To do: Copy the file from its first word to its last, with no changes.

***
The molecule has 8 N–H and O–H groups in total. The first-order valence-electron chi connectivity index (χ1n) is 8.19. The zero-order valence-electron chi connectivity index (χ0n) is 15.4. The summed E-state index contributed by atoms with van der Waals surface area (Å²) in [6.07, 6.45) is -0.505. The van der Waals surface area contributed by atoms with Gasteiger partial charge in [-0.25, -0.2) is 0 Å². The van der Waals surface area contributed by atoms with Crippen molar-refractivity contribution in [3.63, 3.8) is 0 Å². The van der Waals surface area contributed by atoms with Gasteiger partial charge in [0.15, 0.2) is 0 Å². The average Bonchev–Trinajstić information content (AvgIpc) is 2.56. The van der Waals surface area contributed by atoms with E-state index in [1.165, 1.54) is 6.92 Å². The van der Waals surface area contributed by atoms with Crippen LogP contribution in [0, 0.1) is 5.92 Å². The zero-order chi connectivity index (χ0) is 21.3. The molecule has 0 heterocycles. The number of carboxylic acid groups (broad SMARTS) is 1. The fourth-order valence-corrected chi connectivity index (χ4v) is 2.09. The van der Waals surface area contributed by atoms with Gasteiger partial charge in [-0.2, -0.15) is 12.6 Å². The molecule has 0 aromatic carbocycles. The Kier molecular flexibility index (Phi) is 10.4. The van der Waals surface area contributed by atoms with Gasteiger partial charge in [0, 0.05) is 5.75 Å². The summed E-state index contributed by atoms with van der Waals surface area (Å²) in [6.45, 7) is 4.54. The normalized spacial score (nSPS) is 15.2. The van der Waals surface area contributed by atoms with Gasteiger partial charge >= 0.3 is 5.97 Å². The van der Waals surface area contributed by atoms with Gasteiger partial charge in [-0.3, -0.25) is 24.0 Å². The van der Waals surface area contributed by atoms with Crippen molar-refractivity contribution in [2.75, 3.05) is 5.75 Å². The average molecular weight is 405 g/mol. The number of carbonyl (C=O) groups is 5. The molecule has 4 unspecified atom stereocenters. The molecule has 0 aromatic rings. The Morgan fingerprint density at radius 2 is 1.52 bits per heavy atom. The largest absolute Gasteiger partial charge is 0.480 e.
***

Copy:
The molecule has 8 N–H and O–H groups in total. The first-order valence-electron chi connectivity index (χ1n) is 8.19. The zero-order valence-electron chi connectivity index (χ0n) is 15.4. The summed E-state index contributed by atoms with van der Waals surface area (Å²) in [6.07, 6.45) is -0.505. The van der Waals surface area contributed by atoms with Gasteiger partial charge in [-0.25, -0.2) is 0 Å². The van der Waals surface area contributed by atoms with Crippen molar-refractivity contribution in [3.63, 3.8) is 0 Å². The van der Waals surface area contributed by atoms with Gasteiger partial charge in [0.15, 0.2) is 0 Å². The average Bonchev–Trinajstić information content (AvgIpc) is 2.56. The van der Waals surface area contributed by atoms with E-state index in [1.165, 1.54) is 6.92 Å². The van der Waals surface area contributed by atoms with Crippen LogP contribution in [0, 0.1) is 5.92 Å². The zero-order chi connectivity index (χ0) is 21.3. The molecule has 0 heterocycles. The number of carboxylic acid groups (broad SMARTS) is 1. The fourth-order valence-corrected chi connectivity index (χ4v) is 2.09. The van der Waals surface area contributed by atoms with Gasteiger partial charge in [-0.2, -0.15) is 12.6 Å². The molecule has 0 aromatic carbocycles. The Kier molecular flexibility index (Phi) is 10.4. The van der Waals surface area contributed by atoms with Gasteiger partial charge in [0, 0.05) is 5.75 Å². The summed E-state index contributed by atoms with van der Waals surface area (Å²) in [6.45, 7) is 4.54. The normalized spacial score (nSPS) is 15.2. The van der Waals surface area contributed by atoms with Gasteiger partial charge >= 0.3 is 5.97 Å². The van der Waals surface area contributed by atoms with Gasteiger partial charge in [-0.3, -0.25) is 24.0 Å². The van der Waals surface area contributed by atoms with Crippen molar-refractivity contribution in [2.75, 3.05) is 5.75 Å². The average molecular weight is 405 g/mol. The number of carbonyl (C=O) groups is 5. The molecule has 4 unspecified atom stereocenters. The molecule has 0 aromatic rings. The Morgan fingerprint density at radius 2 is 1.52 bits per heavy atom. The largest absolute Gasteiger partial charge is 0.480 e.